Transparency and policies to promote it are usually believed to have many upsides and few to no drawbacks. Predicated on that assumption, access to information (ATI) policies have emerged as the most prominent form of institutionalized transparency in governments and international organizations worldwide.
ATI policies are often praised for strengthening transparency, accountability, and trust in public institutions. By guaranteeing the right to request information from institutions, these policies are thought to create new opportunities for stakeholders to monitor bureaucratic activities, bringing the disinfectant of sunlight to government activities and transforming the public’s relationship with the public sector itself.
Yet empirical evidence that ATI policies really improve institutional performance is mixed: some studies find they make bureaucracies more efficient and less corrupt, but others report the opposite of a desired effect, with increases in corruption and degradations in bureaucratic quality and decision making. When and why do policies for greater access to information actually improve how institutions perform?
A new paper, published last month in the American Journal of Political Science (AJPS), uses a novel dataset on the performance of more than 20,000 aid projects financed by 12 donor agencies in 183 countries from 1956-2016 to answer that question. An earlier version of the study was previously published as an AidData Working Paper; since 2014, the working paper series has published 115 papers, 57 of which have been revised and published in leading peer-reviewed journals such as AJPS.
In their article, When Does Transparency Improve Institutional Performance? Evidence from 20,000 Projects in 183 Countries, the authors—Dan Honig of University College London, Ranjit Lall of LSE, and Brad Parks of AidData—investigate the conditions under which ATI policies empirically improve the performance of public institutions.
ATI policies themselves establish a formal process where public or private actors in any country can request information from donor agencies about the projects they finance, and they are frequently used by both bottom-up actors (citizens, CSOs, media, and academic) and top-down actors (governments, international organizations).
The authors find that enforcement is key: development agencies that adopt access to information policies see better project outcomes, but only when these policies include an independent appeals process for denied information requests. The researchers also uncover evidence that, anticipating ATI requests and appeals, project staff actually adjust their behavior in advance: aid agencies, recipient governments, and others responsible for project delivery preemptively take steps to address design and implementation problems that could be exposed by ATI policies down the line.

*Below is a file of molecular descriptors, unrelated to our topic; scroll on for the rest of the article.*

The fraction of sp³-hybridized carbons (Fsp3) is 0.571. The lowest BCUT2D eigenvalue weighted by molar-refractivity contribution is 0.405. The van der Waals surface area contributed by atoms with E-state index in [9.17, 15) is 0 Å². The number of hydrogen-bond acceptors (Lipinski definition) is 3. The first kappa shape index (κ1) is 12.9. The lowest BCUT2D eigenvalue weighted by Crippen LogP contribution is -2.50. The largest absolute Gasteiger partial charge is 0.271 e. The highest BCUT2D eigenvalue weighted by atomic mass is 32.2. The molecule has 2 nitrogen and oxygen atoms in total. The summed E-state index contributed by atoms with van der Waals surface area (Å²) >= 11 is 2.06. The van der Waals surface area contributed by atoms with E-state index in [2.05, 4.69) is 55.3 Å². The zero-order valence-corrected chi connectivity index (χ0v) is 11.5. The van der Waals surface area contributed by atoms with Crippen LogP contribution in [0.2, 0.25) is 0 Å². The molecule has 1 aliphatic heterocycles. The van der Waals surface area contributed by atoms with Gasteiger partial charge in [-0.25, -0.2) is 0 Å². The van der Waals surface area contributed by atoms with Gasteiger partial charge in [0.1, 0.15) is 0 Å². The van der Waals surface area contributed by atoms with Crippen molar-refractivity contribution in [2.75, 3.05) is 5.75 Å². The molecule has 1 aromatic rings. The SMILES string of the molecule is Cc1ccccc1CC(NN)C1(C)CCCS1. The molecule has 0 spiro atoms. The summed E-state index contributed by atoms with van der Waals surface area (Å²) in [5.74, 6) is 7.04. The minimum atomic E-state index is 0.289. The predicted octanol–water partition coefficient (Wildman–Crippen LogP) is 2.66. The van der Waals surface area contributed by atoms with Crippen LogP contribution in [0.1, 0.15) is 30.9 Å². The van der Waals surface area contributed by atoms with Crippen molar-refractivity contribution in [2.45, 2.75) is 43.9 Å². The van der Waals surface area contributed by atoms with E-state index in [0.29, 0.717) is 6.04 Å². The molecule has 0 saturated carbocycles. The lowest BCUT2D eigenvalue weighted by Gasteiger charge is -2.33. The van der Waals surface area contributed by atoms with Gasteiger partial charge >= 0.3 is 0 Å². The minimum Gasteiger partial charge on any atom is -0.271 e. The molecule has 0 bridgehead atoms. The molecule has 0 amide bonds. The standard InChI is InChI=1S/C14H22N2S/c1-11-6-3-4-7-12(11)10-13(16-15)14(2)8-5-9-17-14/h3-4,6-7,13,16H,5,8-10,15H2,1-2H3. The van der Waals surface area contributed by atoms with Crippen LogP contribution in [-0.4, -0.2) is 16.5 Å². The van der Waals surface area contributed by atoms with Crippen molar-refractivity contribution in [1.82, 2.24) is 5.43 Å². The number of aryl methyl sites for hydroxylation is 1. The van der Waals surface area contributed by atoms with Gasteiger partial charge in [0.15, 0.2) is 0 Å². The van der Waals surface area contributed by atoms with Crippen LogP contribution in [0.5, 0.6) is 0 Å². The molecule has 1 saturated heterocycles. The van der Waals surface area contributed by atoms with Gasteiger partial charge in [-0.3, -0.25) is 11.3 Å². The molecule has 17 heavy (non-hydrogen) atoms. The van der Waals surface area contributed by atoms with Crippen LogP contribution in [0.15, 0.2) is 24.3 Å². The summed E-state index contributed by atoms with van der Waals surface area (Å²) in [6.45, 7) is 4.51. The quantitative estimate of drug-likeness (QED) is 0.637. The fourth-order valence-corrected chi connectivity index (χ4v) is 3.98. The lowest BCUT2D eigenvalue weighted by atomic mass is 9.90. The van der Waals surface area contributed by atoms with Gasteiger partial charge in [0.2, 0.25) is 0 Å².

What’s more, the presence of ATI policies with mechanisms to appeal denied requests is found to pay dividends in improved project performance specifically in contexts where bottom-up collective action is easier for external actors and the existing mechanisms of project oversight are weak. Ultimately, the authors argue that an important barrier to the effective adoption of ATI policies is the failure of bureaucrats to comply with information requests that could expose poor performance—making the inclusion of an appeals process key.
To perform their analysis, Honig, Lall, and Parks needed to construct a very unique dataset: the Project Performance Database (PPD), Version 2.0, which is the world's largest dataset of development project outcomes to date. It is distinct among large datasets of foreign aid projects in that it provides a measure of overall project success, in the form of project outcome ratings of holistic project performance. The full 2.0 version of the dataset has been made available for download on AidData’s site here, and the previous 1.0 version is available via the Harvard Dataverse.
Because the 12 donor agencies in the PPD adopted ATI policies and appeals mechanisms at different dates, the researchers could identify the impact of transparency policies on project outcomes by comparing pre- and post-adoption trends in performance ratings. This staggered difference-in-differences approach, exploiting temporal variation in the rollout of ATI policies and the wide temporal scope of projects in the PPD, allowed Honig et al. to identify the policies’ true impact on a large, diverse and lengthy sample of performance outcomes.
Honig et al.’s findings suggest that ATI policies can help repair the broken feedback loop between public institutions and their stakeholders by reducing information asymmetries. But crucially, the fix requires more than just the ability to ask for information from institutions: toothless ATI policies that lack enforcement mechanisms do not appear to lead to better project performance. Only when ATI policies are accompanied by robust recourse mechanisms, in the form of independent appeals processes, do benefits accrue, as bureaucrats are frustrated from avoiding complying with valid requests for information.
This new research supports an important emerging consensus that information and bottom-up monitoring alone are “not enough” to move the needle. Both bottom-up monitoring and a mechanism for top-down enforcement are necessary for holding public institutions accountable. The study adds to others in the literature that have found transparency interventions, like ATI policies with independent appeals mechanism, are most effective when enacted in contexts with higher civic engagements, greater press freedom, and other kinds of bottom-up accountability that make it easier for citizens to take advantage of the policy and appeals process.